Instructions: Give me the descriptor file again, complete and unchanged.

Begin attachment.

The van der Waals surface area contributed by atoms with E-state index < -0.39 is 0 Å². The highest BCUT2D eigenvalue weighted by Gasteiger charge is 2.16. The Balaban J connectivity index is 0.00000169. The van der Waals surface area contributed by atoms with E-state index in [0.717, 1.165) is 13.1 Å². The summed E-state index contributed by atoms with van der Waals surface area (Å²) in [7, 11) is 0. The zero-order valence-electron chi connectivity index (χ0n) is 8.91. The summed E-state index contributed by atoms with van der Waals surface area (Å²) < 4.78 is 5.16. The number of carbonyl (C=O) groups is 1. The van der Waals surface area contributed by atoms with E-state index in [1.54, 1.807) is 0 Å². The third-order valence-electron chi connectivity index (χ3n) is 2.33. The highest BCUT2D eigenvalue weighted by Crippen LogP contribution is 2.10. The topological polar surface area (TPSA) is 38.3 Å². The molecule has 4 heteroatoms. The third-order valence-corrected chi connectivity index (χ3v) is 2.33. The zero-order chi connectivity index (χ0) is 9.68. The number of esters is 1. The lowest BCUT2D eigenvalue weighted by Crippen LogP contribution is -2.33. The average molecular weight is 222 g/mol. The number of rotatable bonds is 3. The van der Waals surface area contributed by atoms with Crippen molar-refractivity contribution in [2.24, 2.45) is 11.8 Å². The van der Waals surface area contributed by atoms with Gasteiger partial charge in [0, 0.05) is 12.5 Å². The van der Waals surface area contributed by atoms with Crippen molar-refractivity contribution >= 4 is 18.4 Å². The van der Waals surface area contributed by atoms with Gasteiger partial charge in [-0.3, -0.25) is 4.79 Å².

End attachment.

The van der Waals surface area contributed by atoms with E-state index < -0.39 is 0 Å². The highest BCUT2D eigenvalue weighted by Gasteiger charge is 2.16. The Balaban J connectivity index is 0.00000169. The van der Waals surface area contributed by atoms with E-state index in [0.717, 1.165) is 13.1 Å². The summed E-state index contributed by atoms with van der Waals surface area (Å²) in [7, 11) is 0. The zero-order valence-electron chi connectivity index (χ0n) is 8.91. The summed E-state index contributed by atoms with van der Waals surface area (Å²) < 4.78 is 5.16. The number of carbonyl (C=O) groups is 1. The van der Waals surface area contributed by atoms with E-state index in [1.54, 1.807) is 0 Å². The third-order valence-electron chi connectivity index (χ3n) is 2.33. The highest BCUT2D eigenvalue weighted by Crippen LogP contribution is 2.10. The topological polar surface area (TPSA) is 38.3 Å². The molecule has 4 heteroatoms. The third-order valence-corrected chi connectivity index (χ3v) is 2.33. The zero-order chi connectivity index (χ0) is 9.68. The number of esters is 1. The lowest BCUT2D eigenvalue weighted by Crippen LogP contribution is -2.33. The average molecular weight is 222 g/mol. The number of rotatable bonds is 3. The van der Waals surface area contributed by atoms with Crippen molar-refractivity contribution in [2.24, 2.45) is 11.8 Å². The van der Waals surface area contributed by atoms with Gasteiger partial charge in [0, 0.05) is 12.5 Å². The van der Waals surface area contributed by atoms with Crippen molar-refractivity contribution >= 4 is 18.4 Å². The van der Waals surface area contributed by atoms with Gasteiger partial charge in [-0.3, -0.25) is 4.79 Å².